The technical launch of Freeview HD has raised what could be a major problem in the coming months, with retailers labelling some boxes as 'HD' despite the fact that they will not be compatible with the new service.
Genuine Freeview HD boxes are not likely to become available until next year, but the public could be lured in by the labelling of some retailers, who are using the phrases HD and Freeview together.
Some of these boxes have upscalers and an HDMI port, some are compatible with the TNT HD broadcast used in France but neither will be any good for the Freeview HD signal.
For this, customers should be on the lookout for boxes and televisions that are DVB-T2 compatible – which is the broadcast format that Freeview HD uses.
In truth, the best bet may be to look out for the Freeview HD branding, which can be seen on this story – with products that conform likely to be properly branded when they arrive early next year.
But in the meantime – if a receiver uses the words Freevew and HD then be very, very wary – it's almost certainly not going to be able to get you Freeview HD.
As WotSat editor Alex Lane says: "As Freeview made clear on Wednesday, the short supply of components for the new DVB-T2 transmission system means no receivers will go on sale until January.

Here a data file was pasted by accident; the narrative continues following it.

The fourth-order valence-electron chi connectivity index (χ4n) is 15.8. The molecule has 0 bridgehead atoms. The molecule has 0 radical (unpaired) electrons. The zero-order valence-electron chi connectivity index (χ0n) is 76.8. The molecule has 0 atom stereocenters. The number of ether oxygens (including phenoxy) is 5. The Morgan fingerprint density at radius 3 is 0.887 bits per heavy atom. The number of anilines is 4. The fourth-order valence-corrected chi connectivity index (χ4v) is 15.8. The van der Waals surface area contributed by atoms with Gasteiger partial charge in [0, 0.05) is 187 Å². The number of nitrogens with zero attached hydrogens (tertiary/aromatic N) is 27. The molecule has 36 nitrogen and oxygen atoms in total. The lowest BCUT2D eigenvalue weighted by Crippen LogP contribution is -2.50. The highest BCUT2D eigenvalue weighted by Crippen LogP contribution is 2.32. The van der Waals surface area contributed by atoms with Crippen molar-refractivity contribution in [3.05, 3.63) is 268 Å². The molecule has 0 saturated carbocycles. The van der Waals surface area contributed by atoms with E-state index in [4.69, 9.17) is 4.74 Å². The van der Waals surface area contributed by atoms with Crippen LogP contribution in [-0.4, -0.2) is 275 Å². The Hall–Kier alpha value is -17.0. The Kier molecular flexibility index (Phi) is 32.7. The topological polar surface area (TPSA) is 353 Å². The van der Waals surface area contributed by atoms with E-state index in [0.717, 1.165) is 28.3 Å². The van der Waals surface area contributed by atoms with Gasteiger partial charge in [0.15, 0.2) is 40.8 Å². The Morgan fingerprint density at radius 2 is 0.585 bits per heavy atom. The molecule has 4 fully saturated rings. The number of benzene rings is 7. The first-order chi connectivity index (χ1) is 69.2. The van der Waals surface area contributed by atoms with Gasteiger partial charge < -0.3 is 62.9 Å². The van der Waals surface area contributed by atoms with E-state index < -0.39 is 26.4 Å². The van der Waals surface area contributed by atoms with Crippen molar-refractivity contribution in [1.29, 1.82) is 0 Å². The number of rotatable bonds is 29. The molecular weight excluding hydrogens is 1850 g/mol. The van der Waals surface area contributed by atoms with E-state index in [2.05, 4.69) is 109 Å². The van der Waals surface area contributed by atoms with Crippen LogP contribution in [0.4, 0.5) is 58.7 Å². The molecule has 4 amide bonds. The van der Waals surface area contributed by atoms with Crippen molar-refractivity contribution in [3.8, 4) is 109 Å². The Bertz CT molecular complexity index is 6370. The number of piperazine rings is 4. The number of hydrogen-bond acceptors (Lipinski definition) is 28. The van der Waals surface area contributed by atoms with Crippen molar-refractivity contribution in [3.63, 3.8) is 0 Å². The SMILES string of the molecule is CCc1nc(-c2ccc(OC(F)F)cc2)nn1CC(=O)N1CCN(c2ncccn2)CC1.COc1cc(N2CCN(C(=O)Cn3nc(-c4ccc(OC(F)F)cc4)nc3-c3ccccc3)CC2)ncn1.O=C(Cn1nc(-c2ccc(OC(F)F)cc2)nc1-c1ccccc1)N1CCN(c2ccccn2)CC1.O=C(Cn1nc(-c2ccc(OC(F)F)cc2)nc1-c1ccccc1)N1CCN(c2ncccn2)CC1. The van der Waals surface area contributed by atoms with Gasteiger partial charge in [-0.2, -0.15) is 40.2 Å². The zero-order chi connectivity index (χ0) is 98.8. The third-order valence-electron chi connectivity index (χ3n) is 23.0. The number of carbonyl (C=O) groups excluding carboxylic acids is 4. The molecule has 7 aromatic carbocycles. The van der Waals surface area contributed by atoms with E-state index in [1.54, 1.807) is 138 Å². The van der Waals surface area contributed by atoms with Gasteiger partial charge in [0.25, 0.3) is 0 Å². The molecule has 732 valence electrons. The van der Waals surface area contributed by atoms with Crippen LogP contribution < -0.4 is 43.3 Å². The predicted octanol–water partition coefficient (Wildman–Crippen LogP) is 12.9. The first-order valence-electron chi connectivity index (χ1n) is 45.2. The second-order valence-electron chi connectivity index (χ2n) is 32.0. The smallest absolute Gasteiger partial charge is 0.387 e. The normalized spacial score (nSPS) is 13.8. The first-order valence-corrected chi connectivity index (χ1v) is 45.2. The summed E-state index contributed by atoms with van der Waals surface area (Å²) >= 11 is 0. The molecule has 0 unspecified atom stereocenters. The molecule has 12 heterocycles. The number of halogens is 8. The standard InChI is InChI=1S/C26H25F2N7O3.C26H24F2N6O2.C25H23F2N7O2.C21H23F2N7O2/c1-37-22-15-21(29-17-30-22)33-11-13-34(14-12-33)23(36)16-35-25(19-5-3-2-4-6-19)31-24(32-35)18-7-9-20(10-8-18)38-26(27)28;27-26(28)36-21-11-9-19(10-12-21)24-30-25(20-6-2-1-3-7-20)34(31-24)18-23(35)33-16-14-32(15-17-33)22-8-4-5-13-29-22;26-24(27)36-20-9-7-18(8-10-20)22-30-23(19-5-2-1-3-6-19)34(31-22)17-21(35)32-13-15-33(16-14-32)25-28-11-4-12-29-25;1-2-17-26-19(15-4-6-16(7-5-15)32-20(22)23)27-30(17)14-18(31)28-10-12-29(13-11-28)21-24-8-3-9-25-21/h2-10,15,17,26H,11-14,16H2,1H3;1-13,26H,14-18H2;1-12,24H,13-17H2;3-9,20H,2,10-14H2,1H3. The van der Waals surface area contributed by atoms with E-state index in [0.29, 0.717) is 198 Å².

"Eagle-eyed Wotsat readers soon noticed a few 'Freeview HD' products on sale already.
""These are not compatible with Freeview HD - at best they're designed for the French TNT HD service, which uses a different HD broadcast format; at worst they've just got an HDMI socket and aren't HD in any way.
"The bottom line is that Freeview HD receivers need to have DVB-T2 - if it isn't mentioned then the product is bogus."
TechRadar has contacted one retailer which advertises a box as 'SIGMATEK DVB-500 HD Freeview Receiver' which is not Freeview HD compatible and asked if there are plans to clarify the messaging.
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Patrick Goss is the ex-Editor in Chief of TechRadar. Patrick was a passionate and experienced journalist, and he has been lucky enough to work on some of the finest online properties on the planet, building audiences everywhere and establishing himself at the forefront of digital content. After a long stint as the boss at TechRadar, Patrick has now moved on to a role with Apple, where he is the Managing Editor for the App Store in the UK.